Copyright R. Zamenhof, 2013.
In 2009, the journal Archives of Internal Medicine carried a report that caused quite a stir in the media and among the medical community. The main conclusion of the paper was that the 57 million CT (computer assisted tomography) scans done in the U.S., in 2007, were expected to produce on a statistically predictive basis 14,500 future cancer deaths in the patient population scanned. How reliable are the data presented in this report and how logical are its conclusions?
Radiation Epidemiology of CT Scanning
The statement that 14,500 future cancer deaths may result from 57 million CT scans performed in one year in the U.S. at first seems terribly frightening, unless you recognize that diagnostic uses of radiation aren’t the only cause of cancer. There is a “baseline” cancer rate, due to various other factors, such as environmental carcinogens, man-made carcinogens (food, drugs, etc.), and natural background radiation.
This average baseline fatal cancer-rate in the U.S. and Europe is approximately 20%; i.e., 20% of the population will eventually die of cancer. Now the fatal cancers supposedly caused by CT scans, using the Archives of Internal Medicine data, constitutes an individual risk of about 0.025%; i.e., if exposed to such CT scans, one's average likelihood of contracting fatal cancer rises from 20% to 20.025%. Not quite so frightening any more.
Another way of looking at the predicted risk of death from cancer due to CT scans is to compare it with actuarial risks of death from other common human activities. For example: the risk of death from one typical CT scan—if we accept the Archives of Internal Medicine Journal’s conclusions for now and their estimate of 1 rem (10 msV) effective dose per CT scan-–is actuarially equivalent to the risk of death from smoking 220 cigarettes, drinking 360 bottles of wine, being exposed to air pollution by living in New York or Boston for 4 years, living for 14 years in Denver, or traveling 40,000 miles by car. From that perspective, the risk of death from fatal cancer contracted from a typical CT scan–-which is usually associated with a benefit in medical outcome–-again, doesn’t appear quite as threatening.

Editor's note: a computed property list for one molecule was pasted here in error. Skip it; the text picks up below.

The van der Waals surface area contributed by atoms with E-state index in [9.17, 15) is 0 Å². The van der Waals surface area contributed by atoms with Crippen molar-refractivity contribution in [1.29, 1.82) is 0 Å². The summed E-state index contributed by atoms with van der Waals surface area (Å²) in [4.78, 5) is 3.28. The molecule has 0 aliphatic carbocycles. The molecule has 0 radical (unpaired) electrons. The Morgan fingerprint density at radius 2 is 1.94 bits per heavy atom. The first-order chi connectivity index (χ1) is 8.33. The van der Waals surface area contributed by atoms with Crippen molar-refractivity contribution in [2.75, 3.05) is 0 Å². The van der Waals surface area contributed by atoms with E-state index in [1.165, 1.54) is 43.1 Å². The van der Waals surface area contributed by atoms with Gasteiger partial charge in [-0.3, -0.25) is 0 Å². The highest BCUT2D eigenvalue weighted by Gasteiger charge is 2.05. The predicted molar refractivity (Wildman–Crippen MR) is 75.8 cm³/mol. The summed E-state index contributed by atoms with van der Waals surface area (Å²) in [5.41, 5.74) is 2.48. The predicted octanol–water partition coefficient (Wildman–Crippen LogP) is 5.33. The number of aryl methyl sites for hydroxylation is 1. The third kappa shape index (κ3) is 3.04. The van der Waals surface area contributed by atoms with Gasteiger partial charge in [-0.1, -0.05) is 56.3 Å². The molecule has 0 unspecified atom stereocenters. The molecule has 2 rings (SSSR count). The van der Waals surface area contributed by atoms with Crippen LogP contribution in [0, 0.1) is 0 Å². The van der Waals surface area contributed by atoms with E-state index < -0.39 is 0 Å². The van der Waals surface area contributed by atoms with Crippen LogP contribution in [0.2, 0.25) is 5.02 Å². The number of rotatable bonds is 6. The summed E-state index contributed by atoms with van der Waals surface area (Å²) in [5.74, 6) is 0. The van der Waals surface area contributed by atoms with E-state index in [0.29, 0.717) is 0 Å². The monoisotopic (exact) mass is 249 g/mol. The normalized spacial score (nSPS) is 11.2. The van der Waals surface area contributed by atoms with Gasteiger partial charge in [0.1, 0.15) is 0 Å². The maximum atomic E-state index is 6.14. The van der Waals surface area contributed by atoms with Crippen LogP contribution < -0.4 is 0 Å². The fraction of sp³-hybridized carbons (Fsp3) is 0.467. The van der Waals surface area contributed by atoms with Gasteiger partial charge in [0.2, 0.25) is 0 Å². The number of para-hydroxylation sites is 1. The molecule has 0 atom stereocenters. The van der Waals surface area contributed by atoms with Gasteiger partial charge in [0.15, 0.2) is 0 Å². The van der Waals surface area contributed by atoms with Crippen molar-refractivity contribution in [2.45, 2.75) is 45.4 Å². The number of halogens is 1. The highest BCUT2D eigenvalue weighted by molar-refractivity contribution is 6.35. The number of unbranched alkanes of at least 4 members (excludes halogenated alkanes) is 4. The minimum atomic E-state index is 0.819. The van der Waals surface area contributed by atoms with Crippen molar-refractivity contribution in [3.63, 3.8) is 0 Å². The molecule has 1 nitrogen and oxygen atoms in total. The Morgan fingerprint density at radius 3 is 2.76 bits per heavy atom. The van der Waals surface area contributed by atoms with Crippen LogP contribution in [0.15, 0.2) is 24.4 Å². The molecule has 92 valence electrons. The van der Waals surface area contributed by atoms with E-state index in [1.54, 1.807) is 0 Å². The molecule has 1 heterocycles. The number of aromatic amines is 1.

So, why the overplayed response by the media and efforts at damage control by the medical and medical physics communities? An important point of concern to radiologists and physicists—both experts on radiation effects associated with medical procedures-–is the statistical interpretation of the cancer deaths ostensibly caused by CT.
Most of the data linking radiation dose to fatal cancer come from observations of the effects of the Hiroshima and Nagasaki nuclear detonations in 1945, with additional data coming from studies of cancer in nuclear power plant workers in the U.K., patients exposed to x-ray fluoroscopy in U.S. and Canadian tuberculosis sanatoria between 1925 and 1954, and x-ray treatments of patients with ankylosing spondylitis (congenital fusion of the spine) in the United Kingdom. Typical radiation doses produced by CT scanning, however, are roughly 20-500 times lower than the lowest of the dose levels in the historical data referred to above. Using the historical data produced at substantially higher dose levels to extrapolate backwards to CT’s much lower dose levels, requires assumptions of the linearity of the dose-effect relationship over the very wide range of dose levels, so only shaky statistical estimates can be inferred for the corresponding associated cancer deaths at typical dose levels for CT.
The BEIR-VII Committee, the dominant U.S. scientific body dealing with human effects of radiation, recently stated that “at typical CT dose levels, statistical limitations make it difficult to evaluate cancer risk in humans”. This is committee-speak for “any estimates of cancer deaths caused by CT must be considered very shaky!”